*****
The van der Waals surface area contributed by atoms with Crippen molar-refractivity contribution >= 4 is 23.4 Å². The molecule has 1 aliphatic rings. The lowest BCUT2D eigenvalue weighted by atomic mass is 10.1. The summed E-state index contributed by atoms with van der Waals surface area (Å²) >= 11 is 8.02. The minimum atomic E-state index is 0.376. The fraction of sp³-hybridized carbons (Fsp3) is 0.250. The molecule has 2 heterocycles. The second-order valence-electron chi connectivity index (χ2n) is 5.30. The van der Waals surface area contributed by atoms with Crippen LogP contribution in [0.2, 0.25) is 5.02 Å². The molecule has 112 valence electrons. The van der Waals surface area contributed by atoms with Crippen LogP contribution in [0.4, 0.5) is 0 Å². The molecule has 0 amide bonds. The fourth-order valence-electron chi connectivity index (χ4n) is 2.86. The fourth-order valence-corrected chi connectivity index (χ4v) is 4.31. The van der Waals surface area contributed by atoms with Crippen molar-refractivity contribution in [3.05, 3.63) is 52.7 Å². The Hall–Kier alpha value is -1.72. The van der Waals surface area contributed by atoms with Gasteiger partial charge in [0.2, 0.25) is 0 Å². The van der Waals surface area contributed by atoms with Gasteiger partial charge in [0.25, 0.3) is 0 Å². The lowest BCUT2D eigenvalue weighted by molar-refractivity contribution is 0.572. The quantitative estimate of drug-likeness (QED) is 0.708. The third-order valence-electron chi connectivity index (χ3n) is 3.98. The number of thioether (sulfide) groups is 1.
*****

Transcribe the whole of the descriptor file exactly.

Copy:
The van der Waals surface area contributed by atoms with Crippen molar-refractivity contribution >= 4 is 23.4 Å². The molecule has 1 aliphatic rings. The lowest BCUT2D eigenvalue weighted by atomic mass is 10.1. The summed E-state index contributed by atoms with van der Waals surface area (Å²) >= 11 is 8.02. The minimum atomic E-state index is 0.376. The fraction of sp³-hybridized carbons (Fsp3) is 0.250. The molecule has 2 heterocycles. The second-order valence-electron chi connectivity index (χ2n) is 5.30. The van der Waals surface area contributed by atoms with Crippen LogP contribution in [0.2, 0.25) is 5.02 Å². The molecule has 112 valence electrons. The van der Waals surface area contributed by atoms with Crippen LogP contribution in [0.4, 0.5) is 0 Å². The molecule has 0 amide bonds. The fourth-order valence-electron chi connectivity index (χ4n) is 2.86. The fourth-order valence-corrected chi connectivity index (χ4v) is 4.31. The van der Waals surface area contributed by atoms with Crippen molar-refractivity contribution in [3.05, 3.63) is 52.7 Å². The Hall–Kier alpha value is -1.72. The van der Waals surface area contributed by atoms with Gasteiger partial charge in [0.2, 0.25) is 0 Å². The van der Waals surface area contributed by atoms with Gasteiger partial charge in [0.25, 0.3) is 0 Å². The lowest BCUT2D eigenvalue weighted by molar-refractivity contribution is 0.572. The quantitative estimate of drug-likeness (QED) is 0.708. The third-order valence-electron chi connectivity index (χ3n) is 3.98. The number of thioether (sulfide) groups is 1.